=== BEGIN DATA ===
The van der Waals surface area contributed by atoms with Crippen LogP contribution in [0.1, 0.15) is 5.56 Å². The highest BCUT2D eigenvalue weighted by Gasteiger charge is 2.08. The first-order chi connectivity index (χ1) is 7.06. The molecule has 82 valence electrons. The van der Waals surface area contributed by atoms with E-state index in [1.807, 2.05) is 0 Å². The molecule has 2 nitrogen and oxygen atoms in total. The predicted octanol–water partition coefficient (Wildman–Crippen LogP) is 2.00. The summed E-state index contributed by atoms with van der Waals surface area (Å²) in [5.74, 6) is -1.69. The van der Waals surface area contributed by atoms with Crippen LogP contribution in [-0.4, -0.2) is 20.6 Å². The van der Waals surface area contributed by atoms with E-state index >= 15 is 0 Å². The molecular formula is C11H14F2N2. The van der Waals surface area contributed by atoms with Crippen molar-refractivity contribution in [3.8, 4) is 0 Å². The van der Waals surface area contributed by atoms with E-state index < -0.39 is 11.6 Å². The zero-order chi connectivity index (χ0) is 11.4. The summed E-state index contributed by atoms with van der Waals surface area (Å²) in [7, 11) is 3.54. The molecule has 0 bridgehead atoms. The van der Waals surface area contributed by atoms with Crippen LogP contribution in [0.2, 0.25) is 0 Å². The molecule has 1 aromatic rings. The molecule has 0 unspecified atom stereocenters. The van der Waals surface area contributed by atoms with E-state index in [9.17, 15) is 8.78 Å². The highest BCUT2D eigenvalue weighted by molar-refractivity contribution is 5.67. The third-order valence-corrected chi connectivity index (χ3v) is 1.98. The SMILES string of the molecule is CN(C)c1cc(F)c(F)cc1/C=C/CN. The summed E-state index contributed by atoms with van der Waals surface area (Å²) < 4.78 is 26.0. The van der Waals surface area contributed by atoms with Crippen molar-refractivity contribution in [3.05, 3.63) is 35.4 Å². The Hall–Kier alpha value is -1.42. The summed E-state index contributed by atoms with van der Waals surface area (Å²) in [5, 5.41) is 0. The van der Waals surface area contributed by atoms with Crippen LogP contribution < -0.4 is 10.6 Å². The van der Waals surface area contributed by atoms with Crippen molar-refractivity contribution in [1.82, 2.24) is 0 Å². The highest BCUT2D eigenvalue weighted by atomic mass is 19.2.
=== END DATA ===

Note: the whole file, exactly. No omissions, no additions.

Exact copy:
The van der Waals surface area contributed by atoms with Crippen LogP contribution in [0.1, 0.15) is 5.56 Å². The highest BCUT2D eigenvalue weighted by Gasteiger charge is 2.08. The first-order chi connectivity index (χ1) is 7.06. The molecule has 82 valence electrons. The van der Waals surface area contributed by atoms with E-state index in [1.807, 2.05) is 0 Å². The molecule has 2 nitrogen and oxygen atoms in total. The predicted octanol–water partition coefficient (Wildman–Crippen LogP) is 2.00. The summed E-state index contributed by atoms with van der Waals surface area (Å²) in [5.74, 6) is -1.69. The van der Waals surface area contributed by atoms with Crippen LogP contribution in [-0.4, -0.2) is 20.6 Å². The van der Waals surface area contributed by atoms with E-state index >= 15 is 0 Å². The molecular formula is C11H14F2N2. The van der Waals surface area contributed by atoms with Crippen molar-refractivity contribution in [3.8, 4) is 0 Å². The van der Waals surface area contributed by atoms with E-state index < -0.39 is 11.6 Å². The zero-order chi connectivity index (χ0) is 11.4. The summed E-state index contributed by atoms with van der Waals surface area (Å²) in [7, 11) is 3.54. The molecule has 0 bridgehead atoms. The van der Waals surface area contributed by atoms with Crippen LogP contribution in [0.2, 0.25) is 0 Å². The molecule has 1 aromatic rings. The molecule has 0 unspecified atom stereocenters. The van der Waals surface area contributed by atoms with E-state index in [9.17, 15) is 8.78 Å². The highest BCUT2D eigenvalue weighted by molar-refractivity contribution is 5.67. The third-order valence-corrected chi connectivity index (χ3v) is 1.98. The SMILES string of the molecule is CN(C)c1cc(F)c(F)cc1/C=C/CN. The summed E-state index contributed by atoms with van der Waals surface area (Å²) < 4.78 is 26.0. The van der Waals surface area contributed by atoms with Crippen molar-refractivity contribution in [3.05, 3.63) is 35.4 Å². The Hall–Kier alpha value is -1.42. The summed E-state index contributed by atoms with van der Waals surface area (Å²) in [5, 5.41) is 0. The van der Waals surface area contributed by atoms with Crippen LogP contribution < -0.4 is 10.6 Å². The van der Waals surface area contributed by atoms with Crippen molar-refractivity contribution in [1.82, 2.24) is 0 Å². The highest BCUT2D eigenvalue weighted by atomic mass is 19.2.